Juvenile spring eruption
The most common time for presentation of JSE is in the early spring when the weather is still cold. It is thought that sunlight exposure and cold weather both have a role in the induction of JSE. There is a tendency for JSE to occur in small epidemics, for example, at boys' schools or among a group of soldiers.
JSE is characterized by grouped small papules, papulovesicles, or true vesicles on the helices of the ears. Lesions typically develop within 24-48 hours after exposure to sunlight and cold conditions and are typically pruritic. Vesicles may rupture and crust. Lesions resolve spontaneously, usually within 2 weeks, with minimal to no scarring. There are no systemic symptoms or organ involvement. Recurrence during the following spring has been reported. The condition tends to improve with age and resolve in young or middle adulthood.
Pathogenesis is thought to be a delayed-type hypersensitivity to an endogenous photoinduced allergen and/or lack of ultraviolet radiation (UVR)-induced immunosuppression. The spectrum of UV light that induces the condition is UVA in most cases; rarely, UVB or visible light may incite JSE.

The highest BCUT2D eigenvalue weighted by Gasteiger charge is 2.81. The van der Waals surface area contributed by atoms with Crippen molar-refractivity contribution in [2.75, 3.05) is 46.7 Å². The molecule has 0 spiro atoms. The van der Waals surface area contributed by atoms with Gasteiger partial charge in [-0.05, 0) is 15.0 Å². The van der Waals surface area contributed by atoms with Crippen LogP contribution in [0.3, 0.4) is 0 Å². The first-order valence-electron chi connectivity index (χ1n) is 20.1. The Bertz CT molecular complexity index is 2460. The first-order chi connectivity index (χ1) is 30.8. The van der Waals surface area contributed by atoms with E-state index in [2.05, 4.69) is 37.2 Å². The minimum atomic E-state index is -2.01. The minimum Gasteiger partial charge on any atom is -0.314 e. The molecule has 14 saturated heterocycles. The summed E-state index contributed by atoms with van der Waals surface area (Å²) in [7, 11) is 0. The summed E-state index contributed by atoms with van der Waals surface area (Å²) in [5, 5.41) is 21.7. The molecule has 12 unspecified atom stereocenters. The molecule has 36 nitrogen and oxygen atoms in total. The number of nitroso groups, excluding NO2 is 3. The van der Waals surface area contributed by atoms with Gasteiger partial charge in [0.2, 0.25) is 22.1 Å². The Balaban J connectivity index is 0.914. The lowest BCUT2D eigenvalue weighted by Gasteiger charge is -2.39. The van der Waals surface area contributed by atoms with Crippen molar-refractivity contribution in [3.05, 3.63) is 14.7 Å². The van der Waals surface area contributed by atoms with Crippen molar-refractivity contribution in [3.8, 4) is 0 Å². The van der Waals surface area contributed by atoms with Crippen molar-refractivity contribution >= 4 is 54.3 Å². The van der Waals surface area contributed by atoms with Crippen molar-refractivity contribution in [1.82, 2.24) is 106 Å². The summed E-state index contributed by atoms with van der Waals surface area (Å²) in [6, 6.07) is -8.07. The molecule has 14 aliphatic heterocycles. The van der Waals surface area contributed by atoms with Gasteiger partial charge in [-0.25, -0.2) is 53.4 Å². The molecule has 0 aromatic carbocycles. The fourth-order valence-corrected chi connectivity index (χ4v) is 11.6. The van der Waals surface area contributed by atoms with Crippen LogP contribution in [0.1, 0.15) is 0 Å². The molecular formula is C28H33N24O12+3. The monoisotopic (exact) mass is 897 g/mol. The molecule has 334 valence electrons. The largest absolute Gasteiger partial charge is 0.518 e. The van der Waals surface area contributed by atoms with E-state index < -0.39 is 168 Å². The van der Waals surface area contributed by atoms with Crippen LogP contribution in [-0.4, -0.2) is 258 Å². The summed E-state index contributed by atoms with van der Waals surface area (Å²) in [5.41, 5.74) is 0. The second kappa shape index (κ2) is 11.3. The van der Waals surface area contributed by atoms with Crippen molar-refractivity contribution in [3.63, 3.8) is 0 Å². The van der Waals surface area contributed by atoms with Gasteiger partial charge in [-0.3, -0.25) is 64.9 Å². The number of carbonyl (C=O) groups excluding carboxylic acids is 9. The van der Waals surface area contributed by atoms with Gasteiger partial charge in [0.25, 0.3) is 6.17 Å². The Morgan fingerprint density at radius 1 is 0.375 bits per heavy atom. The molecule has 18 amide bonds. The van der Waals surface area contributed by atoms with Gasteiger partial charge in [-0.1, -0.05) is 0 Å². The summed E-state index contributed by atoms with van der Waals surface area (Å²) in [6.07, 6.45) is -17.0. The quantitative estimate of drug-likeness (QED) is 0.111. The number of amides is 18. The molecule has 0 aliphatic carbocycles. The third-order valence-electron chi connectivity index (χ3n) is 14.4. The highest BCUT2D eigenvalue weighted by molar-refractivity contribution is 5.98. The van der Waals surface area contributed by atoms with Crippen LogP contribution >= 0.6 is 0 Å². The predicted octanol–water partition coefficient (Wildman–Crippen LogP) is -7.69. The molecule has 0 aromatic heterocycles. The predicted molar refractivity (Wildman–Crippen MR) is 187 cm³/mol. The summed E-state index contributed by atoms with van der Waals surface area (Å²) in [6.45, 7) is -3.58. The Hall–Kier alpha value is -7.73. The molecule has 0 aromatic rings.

L56.4 – Polymorphous light eruption
238526000 – Juvenile spring eruption
Differential Diagnosis & Pitfalls
- Actinic prurigo (another variant of PLE)
- Hydroa vacciniforme
- Solar urticaria
- Lupus erythematosus
- Photosensitive drug eruption
- Photoallergic contact dermatitis (see PLE)
- Congenital disorders of metabolism with photosensitivity when presenting in young children (eg, porphyria, Hartnup disease)